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Stem Cell Res Ther. 2016 Nov 10;7(1):163.

Heterogeneity of proangiogenic features in mesenchymal stem cells derived from bone marrow, adipose tissue, umbilical cord, and placenta.

Author information

1
The State Key Laboratory of Experimental Hematology, Institute of Hematology and Hospital of Blood Disease, Chinese Academy of Medical Science & Peking Union Medical College, No. 288, Nanjing Road, Heping District, Tianjin, 300020, China.
2
Beijing Institute of Health and Stem Cells, No. 1, Kangding Road, BDA, Beijing, 100176, China.
3
The State Key Laboratory of Experimental Hematology, Institute of Hematology and Hospital of Blood Disease, Chinese Academy of Medical Science & Peking Union Medical College, No. 288, Nanjing Road, Heping District, Tianjin, 300020, China. zhibohan@163.com.
4
The State Key Laboratory of Experimental Hematology, Institute of Hematology and Hospital of Blood Disease, Chinese Academy of Medical Science & Peking Union Medical College, No. 288, Nanjing Road, Heping District, Tianjin, 300020, China. hanzhongchao@hotmail.com.
5
Beijing Institute of Health and Stem Cells, No. 1, Kangding Road, BDA, Beijing, 100176, China. hanzhongchao@hotmail.com.

Abstract

BACKGROUND:

Mesenchymal stem cells (MSCs) have been widely proven effective for therapeutic angiogenesis in ischemia animal models as well as clinical vascular diseases. Because of the invasive method, limited resources, and aging problems of adult tissue-derived MSCs, more perinatal tissue-derived MSCs have been isolated and studied as promising substitutable MSCs for cell transplantation. However, fewer studies have comparatively studied the angiogenic efficacy of MSCs derived from different tissues sources. Here, we evaluated whether the in-situ environment would affect the angiogenic potential of MSCs.

METHODS:

We harvested MSCs from adult bone marrow (BMSCs), adipose tissue (AMSCs), perinatal umbilical cord (UMSCs), and placental chorionic villi (PMSCs), and studied their "MSC identity" by flow cytometry and in-vitro trilineage differentiation assay. Then we comparatively studied their endothelial differentiation capabilities and paracrine actions side by side in vitro.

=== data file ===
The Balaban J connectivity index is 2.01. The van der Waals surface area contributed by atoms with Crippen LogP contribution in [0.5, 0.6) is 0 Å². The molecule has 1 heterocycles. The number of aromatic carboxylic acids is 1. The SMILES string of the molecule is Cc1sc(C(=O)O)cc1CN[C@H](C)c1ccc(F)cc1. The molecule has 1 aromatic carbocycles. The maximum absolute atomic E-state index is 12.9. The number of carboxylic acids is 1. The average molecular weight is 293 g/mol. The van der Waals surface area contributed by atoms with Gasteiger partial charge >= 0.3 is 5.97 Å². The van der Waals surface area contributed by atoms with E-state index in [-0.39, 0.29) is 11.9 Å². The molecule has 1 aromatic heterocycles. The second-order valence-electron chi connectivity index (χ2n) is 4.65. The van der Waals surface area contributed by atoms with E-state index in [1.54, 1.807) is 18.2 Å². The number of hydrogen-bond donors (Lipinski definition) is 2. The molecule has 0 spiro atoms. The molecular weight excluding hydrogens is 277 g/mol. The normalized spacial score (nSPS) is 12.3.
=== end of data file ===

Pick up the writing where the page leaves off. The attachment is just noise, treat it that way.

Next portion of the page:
RESULTS:

Our data showed that UMSCs and PMSCs fitted well with the minimum standard of MSCs as well as BMSCs and AMSCs. Interestingly, we found that MSCs regardless of their tissue origins could develop similar endothelial-relevant functions in vitro, including producing eNOS and uptaking ac-LDL during endothelial differentiation in spite of their feeble expression of endothelial-related genes and proteins. Additionally, we surprisingly found that BMSCs and PMSCs could directly form tubular structures in vitro on Matrigel and their conditioned medium showed significant proangiogenic bioactivities on endothelial cells in vitro compared with those of AMSCs and UMSCs. Besides, several angiogenic genes were upregulated in BMSCs and PMSCs in comparison with AMSCs and UMSCs. Moreover, enzyme-linked immunosorbent assay further confirmed that BMSCs secreted much more VEGF, and PMSCs secreted much more HGF and PGE2.

CONCLUSIONS:

Our study demonstrated the heterogeneous proangiogenic properties of MSCs derived from different tissue origins, and the in vivo isolated environment might contribute to these differences. Our study suggested that MSCs derived from bone marrow and placental chorionic villi might be preferred in clinical application for therapeutic angiogenesis.

KEYWORDS:

Adipose tissue; Bone marrow; Heterogeneity; Mesenchymal stem cells; Placental chorionic villi; Pro-angiogenic features; Umbilical cord

PMID:
27832825
PMCID:
PMC5103372
DOI:
10.1186/s13287-016-0418-9
[Indexed for MEDLINE]
Free PMC Article

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